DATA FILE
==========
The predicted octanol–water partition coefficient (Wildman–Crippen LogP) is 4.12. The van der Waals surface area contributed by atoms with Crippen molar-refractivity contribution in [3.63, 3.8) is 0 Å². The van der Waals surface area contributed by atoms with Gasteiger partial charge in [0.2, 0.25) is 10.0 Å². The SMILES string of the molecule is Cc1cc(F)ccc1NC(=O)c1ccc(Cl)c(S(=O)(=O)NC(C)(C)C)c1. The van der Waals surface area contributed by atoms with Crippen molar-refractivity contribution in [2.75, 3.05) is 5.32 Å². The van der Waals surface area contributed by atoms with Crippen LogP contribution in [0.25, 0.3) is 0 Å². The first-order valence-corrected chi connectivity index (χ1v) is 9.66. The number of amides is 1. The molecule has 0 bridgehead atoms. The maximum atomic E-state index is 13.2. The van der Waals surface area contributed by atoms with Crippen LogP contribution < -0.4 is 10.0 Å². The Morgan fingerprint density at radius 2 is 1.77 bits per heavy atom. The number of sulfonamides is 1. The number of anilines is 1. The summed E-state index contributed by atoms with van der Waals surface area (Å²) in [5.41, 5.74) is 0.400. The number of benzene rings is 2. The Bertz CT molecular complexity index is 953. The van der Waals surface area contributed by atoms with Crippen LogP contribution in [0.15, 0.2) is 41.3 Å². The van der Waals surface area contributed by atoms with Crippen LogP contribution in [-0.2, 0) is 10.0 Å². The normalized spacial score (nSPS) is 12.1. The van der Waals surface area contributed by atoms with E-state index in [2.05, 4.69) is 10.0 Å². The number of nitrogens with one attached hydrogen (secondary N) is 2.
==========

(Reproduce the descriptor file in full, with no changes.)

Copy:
The predicted octanol–water partition coefficient (Wildman–Crippen LogP) is 4.12. The van der Waals surface area contributed by atoms with Crippen molar-refractivity contribution in [3.63, 3.8) is 0 Å². The van der Waals surface area contributed by atoms with Gasteiger partial charge in [0.2, 0.25) is 10.0 Å². The SMILES string of the molecule is Cc1cc(F)ccc1NC(=O)c1ccc(Cl)c(S(=O)(=O)NC(C)(C)C)c1. The van der Waals surface area contributed by atoms with Crippen molar-refractivity contribution in [2.75, 3.05) is 5.32 Å². The van der Waals surface area contributed by atoms with Crippen LogP contribution in [0.25, 0.3) is 0 Å². The first-order valence-corrected chi connectivity index (χ1v) is 9.66. The number of amides is 1. The molecule has 0 bridgehead atoms. The maximum atomic E-state index is 13.2. The van der Waals surface area contributed by atoms with Crippen LogP contribution < -0.4 is 10.0 Å². The Morgan fingerprint density at radius 2 is 1.77 bits per heavy atom. The number of sulfonamides is 1. The number of anilines is 1. The summed E-state index contributed by atoms with van der Waals surface area (Å²) in [5.41, 5.74) is 0.400. The number of benzene rings is 2. The Bertz CT molecular complexity index is 953. The van der Waals surface area contributed by atoms with Crippen LogP contribution in [0.15, 0.2) is 41.3 Å². The van der Waals surface area contributed by atoms with Crippen LogP contribution in [-0.2, 0) is 10.0 Å². The normalized spacial score (nSPS) is 12.1. The van der Waals surface area contributed by atoms with E-state index in [2.05, 4.69) is 10.0 Å². The number of nitrogens with one attached hydrogen (secondary N) is 2.